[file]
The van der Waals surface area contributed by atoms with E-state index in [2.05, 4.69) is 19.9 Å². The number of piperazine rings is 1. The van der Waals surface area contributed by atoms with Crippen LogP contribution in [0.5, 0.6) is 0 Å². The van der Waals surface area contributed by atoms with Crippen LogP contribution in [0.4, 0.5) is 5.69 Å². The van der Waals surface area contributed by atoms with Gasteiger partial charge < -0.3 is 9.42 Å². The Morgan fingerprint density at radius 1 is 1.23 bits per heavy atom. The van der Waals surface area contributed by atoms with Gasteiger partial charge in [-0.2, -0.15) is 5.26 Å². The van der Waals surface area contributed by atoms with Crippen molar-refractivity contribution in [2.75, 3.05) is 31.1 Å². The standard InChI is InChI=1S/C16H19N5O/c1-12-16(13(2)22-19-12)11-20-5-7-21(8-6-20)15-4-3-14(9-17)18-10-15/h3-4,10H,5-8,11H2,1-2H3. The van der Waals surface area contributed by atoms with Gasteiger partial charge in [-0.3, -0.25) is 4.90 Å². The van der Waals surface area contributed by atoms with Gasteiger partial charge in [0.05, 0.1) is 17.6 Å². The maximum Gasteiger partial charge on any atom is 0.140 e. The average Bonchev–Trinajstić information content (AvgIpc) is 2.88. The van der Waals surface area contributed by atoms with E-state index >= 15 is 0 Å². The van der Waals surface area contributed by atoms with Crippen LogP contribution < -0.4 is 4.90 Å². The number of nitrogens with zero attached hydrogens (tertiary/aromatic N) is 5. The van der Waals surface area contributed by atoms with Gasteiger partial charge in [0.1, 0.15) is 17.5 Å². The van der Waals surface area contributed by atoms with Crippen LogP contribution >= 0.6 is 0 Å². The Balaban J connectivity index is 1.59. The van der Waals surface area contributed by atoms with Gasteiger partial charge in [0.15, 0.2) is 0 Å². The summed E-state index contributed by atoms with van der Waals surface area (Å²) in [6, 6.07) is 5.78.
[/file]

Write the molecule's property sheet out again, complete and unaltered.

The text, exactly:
The van der Waals surface area contributed by atoms with E-state index in [2.05, 4.69) is 19.9 Å². The number of piperazine rings is 1. The van der Waals surface area contributed by atoms with Crippen LogP contribution in [0.5, 0.6) is 0 Å². The van der Waals surface area contributed by atoms with Crippen LogP contribution in [0.4, 0.5) is 5.69 Å². The van der Waals surface area contributed by atoms with Gasteiger partial charge < -0.3 is 9.42 Å². The Morgan fingerprint density at radius 1 is 1.23 bits per heavy atom. The van der Waals surface area contributed by atoms with Gasteiger partial charge in [-0.2, -0.15) is 5.26 Å². The van der Waals surface area contributed by atoms with Crippen molar-refractivity contribution in [2.75, 3.05) is 31.1 Å². The standard InChI is InChI=1S/C16H19N5O/c1-12-16(13(2)22-19-12)11-20-5-7-21(8-6-20)15-4-3-14(9-17)18-10-15/h3-4,10H,5-8,11H2,1-2H3. The van der Waals surface area contributed by atoms with Gasteiger partial charge in [-0.3, -0.25) is 4.90 Å². The van der Waals surface area contributed by atoms with Gasteiger partial charge in [0.05, 0.1) is 17.6 Å². The maximum Gasteiger partial charge on any atom is 0.140 e. The average Bonchev–Trinajstić information content (AvgIpc) is 2.88. The van der Waals surface area contributed by atoms with E-state index >= 15 is 0 Å². The van der Waals surface area contributed by atoms with Crippen LogP contribution < -0.4 is 4.90 Å². The number of nitrogens with zero attached hydrogens (tertiary/aromatic N) is 5. The van der Waals surface area contributed by atoms with Gasteiger partial charge in [0.1, 0.15) is 17.5 Å². The van der Waals surface area contributed by atoms with Crippen LogP contribution >= 0.6 is 0 Å². The Balaban J connectivity index is 1.59. The van der Waals surface area contributed by atoms with Gasteiger partial charge in [0.15, 0.2) is 0 Å². The summed E-state index contributed by atoms with van der Waals surface area (Å²) in [6, 6.07) is 5.78.